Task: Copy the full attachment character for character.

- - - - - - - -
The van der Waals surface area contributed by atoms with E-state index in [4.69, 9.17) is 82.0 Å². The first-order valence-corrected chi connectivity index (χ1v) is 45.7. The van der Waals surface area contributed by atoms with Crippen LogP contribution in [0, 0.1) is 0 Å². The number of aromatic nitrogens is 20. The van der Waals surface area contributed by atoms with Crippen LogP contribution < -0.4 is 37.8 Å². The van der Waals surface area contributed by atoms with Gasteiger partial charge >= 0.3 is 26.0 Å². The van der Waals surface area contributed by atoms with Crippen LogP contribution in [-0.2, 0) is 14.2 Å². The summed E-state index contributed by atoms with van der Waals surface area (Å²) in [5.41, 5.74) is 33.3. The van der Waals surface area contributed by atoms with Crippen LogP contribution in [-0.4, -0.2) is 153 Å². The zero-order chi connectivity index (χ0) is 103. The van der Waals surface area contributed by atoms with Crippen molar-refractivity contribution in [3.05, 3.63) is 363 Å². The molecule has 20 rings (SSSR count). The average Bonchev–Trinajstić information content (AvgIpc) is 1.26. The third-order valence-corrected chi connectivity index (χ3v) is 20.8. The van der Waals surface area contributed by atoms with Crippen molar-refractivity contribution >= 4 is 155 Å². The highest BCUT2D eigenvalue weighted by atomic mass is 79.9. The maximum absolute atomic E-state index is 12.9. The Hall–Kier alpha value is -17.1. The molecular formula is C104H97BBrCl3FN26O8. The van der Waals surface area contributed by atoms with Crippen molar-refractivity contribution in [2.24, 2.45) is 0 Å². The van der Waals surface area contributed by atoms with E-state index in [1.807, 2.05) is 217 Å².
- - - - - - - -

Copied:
The van der Waals surface area contributed by atoms with E-state index in [4.69, 9.17) is 82.0 Å². The first-order valence-corrected chi connectivity index (χ1v) is 45.7. The van der Waals surface area contributed by atoms with Crippen LogP contribution in [0, 0.1) is 0 Å². The number of aromatic nitrogens is 20. The van der Waals surface area contributed by atoms with Crippen LogP contribution < -0.4 is 37.8 Å². The van der Waals surface area contributed by atoms with Gasteiger partial charge >= 0.3 is 26.0 Å². The van der Waals surface area contributed by atoms with Crippen LogP contribution in [-0.2, 0) is 14.2 Å². The summed E-state index contributed by atoms with van der Waals surface area (Å²) in [5.41, 5.74) is 33.3. The van der Waals surface area contributed by atoms with Crippen LogP contribution in [-0.4, -0.2) is 153 Å². The zero-order chi connectivity index (χ0) is 103. The van der Waals surface area contributed by atoms with Crippen molar-refractivity contribution in [3.05, 3.63) is 363 Å². The molecule has 20 rings (SSSR count). The average Bonchev–Trinajstić information content (AvgIpc) is 1.26. The third-order valence-corrected chi connectivity index (χ3v) is 20.8. The van der Waals surface area contributed by atoms with Crippen molar-refractivity contribution >= 4 is 155 Å². The highest BCUT2D eigenvalue weighted by atomic mass is 79.9. The maximum absolute atomic E-state index is 12.9. The Hall–Kier alpha value is -17.1. The molecular formula is C104H97BBrCl3FN26O8. The van der Waals surface area contributed by atoms with Crippen molar-refractivity contribution in [2.24, 2.45) is 0 Å². The van der Waals surface area contributed by atoms with E-state index in [1.807, 2.05) is 217 Å².